And so the annus horribilis continues to a conclusion that was inevitable since that very second on April 5 when John Farrell returned to Toronto as manager of the Boston Red Sox, tipping his cap dismissively to a braying, bitter crowd after an exchange of lineup cards.
Monday, Farrell and the Red Sox will turn their full attention to the World Series, which begins Wednesday at Fenway Park against the St. Louis Cardinals. It will be one year to the day that Farrell's hostage-taking of the Toronto Blue Jays ended with a helicopter ride under cover of darkness to Fenway Park; a helicopter ride to Pretty Boy Farrell's dream job, disguised as a trade.
Since then, Farrell has continued the charade of painting his move from the Blue Jays as an honourable albeit hugely fortunate confluence of timing and intentions. "You know, I was in a situation where I wasn't weighing options," Farrell said Saturday, when he was asked to assess where he was now compared to a year ago. "There were some things that transpired that brought me here. But it wasn't like I was, you know, a manager in waiting somewhere."
This is, of course, utter rubbish.
The die was cast the second the Red Sox ran manager Terry Francona out of town; the second the first proxy advance was made.
At any rate, the Red Sox have gone worst to first, but determining how much influence a manager has on the outcome of a season, let alone a game, is an imperfect art. For numbers guys, it's another aspect of baseball that doesn't matter because it can't be boiled down to a number. Beyond abject incompetence, there is little way to determine who is a good manager and who is a bad manager. Even players' opinions are given short shrift, usually with a wave of the hand and a dismissive "Well, what the hell did you expect them to say?"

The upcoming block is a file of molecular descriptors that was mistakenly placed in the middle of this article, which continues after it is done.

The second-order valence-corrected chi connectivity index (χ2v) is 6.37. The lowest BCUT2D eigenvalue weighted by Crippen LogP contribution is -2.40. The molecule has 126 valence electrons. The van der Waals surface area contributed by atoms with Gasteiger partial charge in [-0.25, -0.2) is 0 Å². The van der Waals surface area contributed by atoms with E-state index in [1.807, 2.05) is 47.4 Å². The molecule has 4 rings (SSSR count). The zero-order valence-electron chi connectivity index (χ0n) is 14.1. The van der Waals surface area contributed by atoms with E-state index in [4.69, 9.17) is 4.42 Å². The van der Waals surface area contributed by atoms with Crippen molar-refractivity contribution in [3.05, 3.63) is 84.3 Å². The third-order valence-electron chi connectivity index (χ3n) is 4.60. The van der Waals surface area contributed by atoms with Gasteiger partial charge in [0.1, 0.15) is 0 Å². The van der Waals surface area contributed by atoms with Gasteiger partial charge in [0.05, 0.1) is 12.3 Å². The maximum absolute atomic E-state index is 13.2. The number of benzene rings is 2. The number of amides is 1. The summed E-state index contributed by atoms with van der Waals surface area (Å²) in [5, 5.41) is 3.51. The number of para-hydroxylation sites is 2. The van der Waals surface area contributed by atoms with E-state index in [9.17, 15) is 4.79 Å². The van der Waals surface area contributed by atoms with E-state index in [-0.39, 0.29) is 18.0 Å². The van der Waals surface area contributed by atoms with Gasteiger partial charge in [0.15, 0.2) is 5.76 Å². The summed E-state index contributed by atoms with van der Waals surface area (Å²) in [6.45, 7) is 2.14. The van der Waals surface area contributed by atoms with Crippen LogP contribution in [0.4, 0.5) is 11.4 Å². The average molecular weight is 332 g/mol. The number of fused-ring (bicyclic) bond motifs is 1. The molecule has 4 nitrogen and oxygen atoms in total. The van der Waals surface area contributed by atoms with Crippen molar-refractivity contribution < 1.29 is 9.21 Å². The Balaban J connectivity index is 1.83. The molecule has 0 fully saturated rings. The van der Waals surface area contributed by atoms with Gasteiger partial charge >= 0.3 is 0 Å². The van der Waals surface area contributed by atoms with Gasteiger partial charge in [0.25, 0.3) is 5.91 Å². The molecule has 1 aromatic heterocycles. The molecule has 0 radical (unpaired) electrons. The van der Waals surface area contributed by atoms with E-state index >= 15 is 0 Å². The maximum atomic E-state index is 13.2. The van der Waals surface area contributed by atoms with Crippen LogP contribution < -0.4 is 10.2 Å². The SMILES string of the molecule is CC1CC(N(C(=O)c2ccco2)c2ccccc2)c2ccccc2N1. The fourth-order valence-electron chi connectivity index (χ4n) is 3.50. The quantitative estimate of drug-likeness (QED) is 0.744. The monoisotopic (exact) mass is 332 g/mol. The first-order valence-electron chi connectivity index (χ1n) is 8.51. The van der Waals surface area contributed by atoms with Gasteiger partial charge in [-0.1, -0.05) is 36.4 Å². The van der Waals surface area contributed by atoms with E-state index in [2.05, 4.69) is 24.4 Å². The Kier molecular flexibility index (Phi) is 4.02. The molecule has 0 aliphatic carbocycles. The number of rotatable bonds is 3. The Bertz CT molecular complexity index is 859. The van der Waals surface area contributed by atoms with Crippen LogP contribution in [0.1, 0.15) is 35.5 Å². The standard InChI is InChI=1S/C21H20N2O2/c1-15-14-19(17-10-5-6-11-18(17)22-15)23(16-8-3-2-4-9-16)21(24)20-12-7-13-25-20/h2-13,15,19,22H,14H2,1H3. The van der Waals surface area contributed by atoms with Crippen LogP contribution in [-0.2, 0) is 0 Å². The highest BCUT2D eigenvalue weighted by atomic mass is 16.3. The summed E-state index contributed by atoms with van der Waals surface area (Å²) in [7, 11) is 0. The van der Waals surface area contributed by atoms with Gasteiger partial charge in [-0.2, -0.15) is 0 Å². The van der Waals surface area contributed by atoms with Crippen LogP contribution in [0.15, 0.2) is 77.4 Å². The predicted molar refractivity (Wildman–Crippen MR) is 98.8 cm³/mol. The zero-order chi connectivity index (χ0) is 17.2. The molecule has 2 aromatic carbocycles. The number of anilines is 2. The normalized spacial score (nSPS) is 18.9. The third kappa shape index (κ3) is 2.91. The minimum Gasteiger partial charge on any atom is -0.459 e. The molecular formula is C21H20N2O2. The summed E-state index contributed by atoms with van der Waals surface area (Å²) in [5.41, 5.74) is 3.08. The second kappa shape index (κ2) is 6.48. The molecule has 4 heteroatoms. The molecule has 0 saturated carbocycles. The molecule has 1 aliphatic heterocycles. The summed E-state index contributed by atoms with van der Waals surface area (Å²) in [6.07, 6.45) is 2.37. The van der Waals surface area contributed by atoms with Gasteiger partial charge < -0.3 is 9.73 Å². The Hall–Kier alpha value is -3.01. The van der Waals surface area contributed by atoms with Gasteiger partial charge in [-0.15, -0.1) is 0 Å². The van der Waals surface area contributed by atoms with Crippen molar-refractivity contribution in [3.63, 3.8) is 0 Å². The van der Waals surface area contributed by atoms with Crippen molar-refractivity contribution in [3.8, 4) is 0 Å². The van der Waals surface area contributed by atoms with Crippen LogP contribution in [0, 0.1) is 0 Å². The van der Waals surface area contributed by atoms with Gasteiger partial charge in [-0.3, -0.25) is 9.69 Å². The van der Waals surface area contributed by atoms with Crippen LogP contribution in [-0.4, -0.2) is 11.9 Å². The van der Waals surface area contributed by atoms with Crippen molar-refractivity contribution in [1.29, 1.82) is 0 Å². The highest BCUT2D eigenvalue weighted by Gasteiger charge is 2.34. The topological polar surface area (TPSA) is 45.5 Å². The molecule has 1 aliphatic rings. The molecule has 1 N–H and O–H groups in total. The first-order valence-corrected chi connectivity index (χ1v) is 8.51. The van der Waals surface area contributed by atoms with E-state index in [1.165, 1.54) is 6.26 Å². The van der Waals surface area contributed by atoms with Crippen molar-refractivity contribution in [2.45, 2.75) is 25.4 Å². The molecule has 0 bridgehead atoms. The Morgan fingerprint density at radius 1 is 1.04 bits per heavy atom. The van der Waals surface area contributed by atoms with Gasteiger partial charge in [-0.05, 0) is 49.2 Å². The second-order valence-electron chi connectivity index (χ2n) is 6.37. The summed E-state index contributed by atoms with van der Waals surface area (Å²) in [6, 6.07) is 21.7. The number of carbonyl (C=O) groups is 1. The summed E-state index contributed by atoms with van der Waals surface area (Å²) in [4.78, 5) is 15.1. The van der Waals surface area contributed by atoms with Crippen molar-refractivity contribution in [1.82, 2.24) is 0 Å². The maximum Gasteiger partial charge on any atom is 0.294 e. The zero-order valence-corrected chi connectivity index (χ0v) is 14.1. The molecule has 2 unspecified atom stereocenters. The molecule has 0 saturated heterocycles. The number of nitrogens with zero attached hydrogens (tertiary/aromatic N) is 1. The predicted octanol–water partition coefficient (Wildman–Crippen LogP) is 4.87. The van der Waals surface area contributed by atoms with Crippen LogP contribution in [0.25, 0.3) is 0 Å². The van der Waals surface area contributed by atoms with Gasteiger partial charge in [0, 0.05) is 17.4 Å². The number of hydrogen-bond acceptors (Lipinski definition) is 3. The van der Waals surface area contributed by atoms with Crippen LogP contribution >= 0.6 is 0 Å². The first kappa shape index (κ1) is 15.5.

Boston GM Ben Cherington, in fact, deserves kudos for dumping payroll in 2012 and making bargain-basement additions such as Shane Victorino this winter.
And while everybody's raving about closer Koji Uehara, it should be mentioned that he was in fact the fourth closer the Red Sox tried in 2013 before getting it right; that it was more a process of elimination than managerial genius.
But can we dismiss Farrell's role on a team that shaved almost a full run per game off its earned-run average? When pitchers such as Jon Lester and Clay Buchholz say he made a difference? Can we overlook his role in re-establishing an environment conducive to success?
There will be other ex-Blue Jays ties at work during the World Series. Cardinals manager Mike Matheny, who played for the Jays in 1999 as Darrin Fletcher's backup, hasn't overseen a worst-to-first transformation as has Farrell. However, he's taken a roster with six rookies, an entirely new starting rotation from the 2011 World Series championship and a team that was without its cleanup hitter and his major-league-best average with runners in scoring position (Allan Craig: .454) to its third World Series since 2006. He's the granite-jawed equal of Farrell when it comes to giving good managerial TV face. Elsewhere, the injured Chris Carpenter is a charter member of the J.P. Ricciardi diaspora, and Carlos Beltran joined the Cardinals as a free agent after jilting the Blue Jays because of concerns he had about his health on the Rogers Centre turf.
That's the Blue Jays' story, anyhow, and they're sticking to it. Just like You-Know-Who. And far from simply getting the last laugh, he's getting a four-hour, prime-time special for a minimum four nights these next two weeks. His dream; our nightmare, but nonetheless worth a tip of the cap, because while it mustn't be loved, a perfect crime must be respected.
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Editor's Note: An earlier online version of this story gave an incorrect location for Game 1 of the World Series. This online version has been corrected.